Since 2003, there has been a significant increase in diamond prices due to, among other things, increased consumer spending in the United States and Asia, targeted marketing of diamond jewelry and accelerating shortage of high-quality rough diamond supplies. In contrast to the market in 1998, when De Beers' actively employed a stockpile of rough diamonds stood close to $8 billion, it has now effectively been reduced to a working stock level of around $1 billion by the end of 2007.
And this from the Wall Street Journal in December:
According to Kleinwort Benson, rough-diamond prices rose 25% in 2010, while polished gems rose 17%, with prices hitting their highest levels since 2002. Rough diamonds continued to rise in value in the first quarter of this year, and broke their pre-recession levels.
Stephen Lussier, chief executive of the De Beers diamond brand Forevermark, says while the Europe has seen considerable economic turbulence in 2010 and 2011, the diamond market has been very strong. The overall demand by diamond jewelry retailers for the first half of the 2011 was up 10%-15%, he says.
Although it's currently difficult for most investors to get a piece of this market, they do have a few options already in this niche, according to the filing. Diamond Circle Capital, a closed-end fund traded on the London Stock Exchange, is one such option that's noted here, plus an unspecified number private funds including KPR Capital Diamond Fund.
Finally, a word on "conflict diamonds": The fund pledges it wouldn't have any. "All diamonds held by the Trust will be natural, mined stones certified to be other than a conflict diamond," reads the filing.
"Considering the number of gems in museums or private hands, and by comparing past production figures of mining areas to their current activity...the probably conservative estimate is that fewer than 2% of gemstones in circulation were mined in the last two years."
Laurent E. Cartier and Vincent Pardieu, Gemologists
January 12, 2012
"The rarest and most valuable gemstones are rubies, sapphires and emeralds, which we call 'the Big Three', Most Thais regard the ruby as the best, while Indians generally prefer the emerald. The sapphire is most popular in the US ...Spinels occur in a wide range of colours - red, blue, pink, green and black - and the best source is Burma. Red spinels are often mistaken for rubies."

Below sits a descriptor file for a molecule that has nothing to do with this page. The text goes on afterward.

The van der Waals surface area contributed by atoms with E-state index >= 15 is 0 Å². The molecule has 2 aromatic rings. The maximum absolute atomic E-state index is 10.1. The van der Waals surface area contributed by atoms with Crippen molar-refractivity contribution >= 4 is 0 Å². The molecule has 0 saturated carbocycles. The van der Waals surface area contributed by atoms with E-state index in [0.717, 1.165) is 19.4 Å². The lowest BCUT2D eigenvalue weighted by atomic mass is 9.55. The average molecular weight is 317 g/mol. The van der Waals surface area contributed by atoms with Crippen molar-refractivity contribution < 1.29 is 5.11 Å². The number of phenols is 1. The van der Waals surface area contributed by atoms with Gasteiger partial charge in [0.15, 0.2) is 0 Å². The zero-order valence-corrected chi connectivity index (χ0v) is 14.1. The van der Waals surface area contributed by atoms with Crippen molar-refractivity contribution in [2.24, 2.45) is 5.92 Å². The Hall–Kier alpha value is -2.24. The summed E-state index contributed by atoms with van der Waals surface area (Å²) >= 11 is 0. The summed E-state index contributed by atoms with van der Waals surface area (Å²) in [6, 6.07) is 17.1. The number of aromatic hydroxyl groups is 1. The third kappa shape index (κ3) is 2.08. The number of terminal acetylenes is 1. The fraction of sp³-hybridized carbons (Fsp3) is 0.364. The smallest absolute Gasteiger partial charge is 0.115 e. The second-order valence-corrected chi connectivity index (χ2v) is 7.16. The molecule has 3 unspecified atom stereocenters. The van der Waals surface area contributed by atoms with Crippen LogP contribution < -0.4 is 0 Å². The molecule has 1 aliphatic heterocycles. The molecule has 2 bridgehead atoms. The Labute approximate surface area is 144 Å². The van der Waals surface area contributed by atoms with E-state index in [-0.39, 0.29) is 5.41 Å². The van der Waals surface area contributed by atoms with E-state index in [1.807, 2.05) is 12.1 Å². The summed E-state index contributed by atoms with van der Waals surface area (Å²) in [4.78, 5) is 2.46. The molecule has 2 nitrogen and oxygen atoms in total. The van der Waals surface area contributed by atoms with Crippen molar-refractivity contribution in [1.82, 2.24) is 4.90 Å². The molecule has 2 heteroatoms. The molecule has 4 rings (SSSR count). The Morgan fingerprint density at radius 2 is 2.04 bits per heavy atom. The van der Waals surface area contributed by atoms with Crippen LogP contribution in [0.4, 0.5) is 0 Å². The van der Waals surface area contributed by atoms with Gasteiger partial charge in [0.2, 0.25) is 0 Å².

Sakrapee Saejoo, Thai gemologist
February 19, 2012
"Natural colored diamonds make up only 1 percent of global production, which gives them unquestionable value. There is a tremendous demand for yellow diamonds, but also blue and pink. There are not enough diamonds to satisfy one-tenth of the new billionaires that every month are created in China."
Bruno Scarselli, diamond dealer
March 16, 2012
"Our sapphires in the past have drawn record prices whenever displayed in international market. To name a few occasions, it was in Christie's auction in 2007 when a cushion cut 22.66 carat Kashmir sapphire, set in a pendant surrounded by diamonds and recording the highest price paid for a sapphire in the world, was sold for $3,064,000. Then in 2008 Kashmir sapphire cushion -- 42.28 carats -- was sold at a record price for $3.5 million by Christie's in Hong Kong."
March 3, 2012
"As long as there continues to be improvement of relations with the U.S. government and further progress on human rights reforms, Jewelers of America will look forward to the eventual easing of the ban on precious stones."
Matthew A. Runci, President
Jewelers of America
March 20, 2012
"Colored diamonds also had an excellent year at auction with a pear-shaped diamond of 32.77 carats realizing $6.6 million in New York. During one New York auction, a Burmese ruby of 8.62 carats sold for $4.2 million and an emerald of 23.46 carats was sold for $6.6 million. In Geneva, a Burmese sapphire of 130.50 carats sold for $7.1 million. The famous 16th century Peregrina pearl sold for $11.8 million in New York in December. Another pearl necklace, which Christie’s had sold in New York in 1981 for $72,000, was sold again in Geneva in November for $790,000."
February 3, 2012